See F. Borkenau, The Spanish Cockpit (1937); G. Orwell, Homage to Catalonia (1938); G. Brenan, The Spanish Labyrinth (1943); H. Thomas, The Spanish Civil War (1961); G. Jackson, The Spanish Republic and the Civil War (1965); R. Rosenstone, Crusade of the Left (1969); R. Carr, ed., The Republic and the Civil War in Spain (1971); R. Fraser, Blood of Spain (1979); P. Preston, The Spanish Holocaust (2012); S. G. Payne, The Spanish Civil War (2012).

The Columbia Encyclopedia, 6th ed. Copyright© 2014, The Columbia University Press.

Selected full-text books and articles on this topic

The Coming of the Spanish Civil War: Reform, Reaction, and Revolution in the Second Republic
Paul Preston.
Routledge, 1994 (2nd edition)
The Republic Besieged: Civil War in Spain 1936-1939
Paul Preston; Ann L. Mackenzie.
Edinburgh University Press, 1996
Revolution and War in Spain, 1931-1939
Paul Preston.
Routledge, 1993
The Spanish Revolution: The Left and the Struggle for Power during the Civil War
Burnett Bolloten.
University of North Carolina Press, 1979
The Spanish Civil War
Stradling, Rob.
History Review, March 1999
Franco and the Spanish Civil War
Filipe Ribeiro De Meneses.
Routledge, 2001
Conspiracy and the Spanish Civil War: The Brainwashing of Francisco Franco
Herbert R. Southworth.
Routledge, 2002
Memory and Amnesia: The Role of the Spanish Civil War in the Transition to Democracy
Paloma Aguilar; Mark Oakley.
Berghahn Books, 2002
Spain and the Great Powers in the Twentieth Century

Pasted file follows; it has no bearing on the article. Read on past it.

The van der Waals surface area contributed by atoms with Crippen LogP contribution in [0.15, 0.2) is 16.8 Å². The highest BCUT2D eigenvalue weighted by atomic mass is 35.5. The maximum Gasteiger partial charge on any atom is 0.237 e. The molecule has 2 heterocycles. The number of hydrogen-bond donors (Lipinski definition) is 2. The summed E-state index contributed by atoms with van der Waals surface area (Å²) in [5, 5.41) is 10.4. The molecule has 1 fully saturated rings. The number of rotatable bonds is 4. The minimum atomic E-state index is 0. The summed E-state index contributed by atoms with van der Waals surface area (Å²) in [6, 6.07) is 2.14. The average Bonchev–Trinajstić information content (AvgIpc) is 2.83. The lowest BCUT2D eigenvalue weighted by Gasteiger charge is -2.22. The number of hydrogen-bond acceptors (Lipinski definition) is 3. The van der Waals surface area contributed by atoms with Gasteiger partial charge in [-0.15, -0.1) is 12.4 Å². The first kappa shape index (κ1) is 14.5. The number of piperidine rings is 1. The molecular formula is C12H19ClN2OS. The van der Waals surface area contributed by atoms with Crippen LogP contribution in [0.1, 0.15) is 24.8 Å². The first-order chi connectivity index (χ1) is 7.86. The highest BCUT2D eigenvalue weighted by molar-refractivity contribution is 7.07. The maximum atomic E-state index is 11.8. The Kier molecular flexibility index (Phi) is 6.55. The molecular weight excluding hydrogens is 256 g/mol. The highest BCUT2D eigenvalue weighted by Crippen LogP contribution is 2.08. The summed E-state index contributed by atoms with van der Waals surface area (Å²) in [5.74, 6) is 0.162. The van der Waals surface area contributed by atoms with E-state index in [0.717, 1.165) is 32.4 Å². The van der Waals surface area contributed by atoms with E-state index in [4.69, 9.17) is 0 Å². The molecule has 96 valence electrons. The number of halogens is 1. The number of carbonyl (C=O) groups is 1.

Sebastian Balfour; Paul Preston.
Routledge, 1999
Librarian’s tip: Chap. 5 "The Allies and the Spanish Civil War"
Decisions and Diplomacy: Essays in Twentieth Century International History
Dick Richardson; Glyn Stone.
Routledge, 1995
Librarian’s tip: Chap. 6 "Britain, France, and the Spanish Problem, 1936-39"
British Volunteers in the Spanish Civil War: The British Batallion in the International Brigades, 1936-1939
Richard Baxell.
Routledge, 2004
Spain in An International Context, 1936-1959
Christian Leitz; David J. Dunthorn.
Berghahn Books, 1999
Librarian’s tip: Chap. 4 "French Strategy and the Spanish Civil War" and Chap. 5 "Soviet Foreign Policy and the Spanish Civil War, 1936-1939"
Spaniards and Nazi Germany: Collaboration in the New Order
Wayne H. Bowen.
University of Missouri Press, 2000
Librarian’s tip: Chap. 1 "From Second Republic to Civil War, 1933-1939"
The Spanish Civil War in Literature
Janet Pérez; Wendell Aycock.
Texas Tech University Press, 1990
Comrades: Tales of a Brigadista in the Spanish Civil War
Harry Fisher.
University of Nebraska Press, 1998
Spain's Cause Was Mine: A Memoir of An American Medic in the Spanish Civil War
Hank Rubin.
Southern Illinois University Press, 1997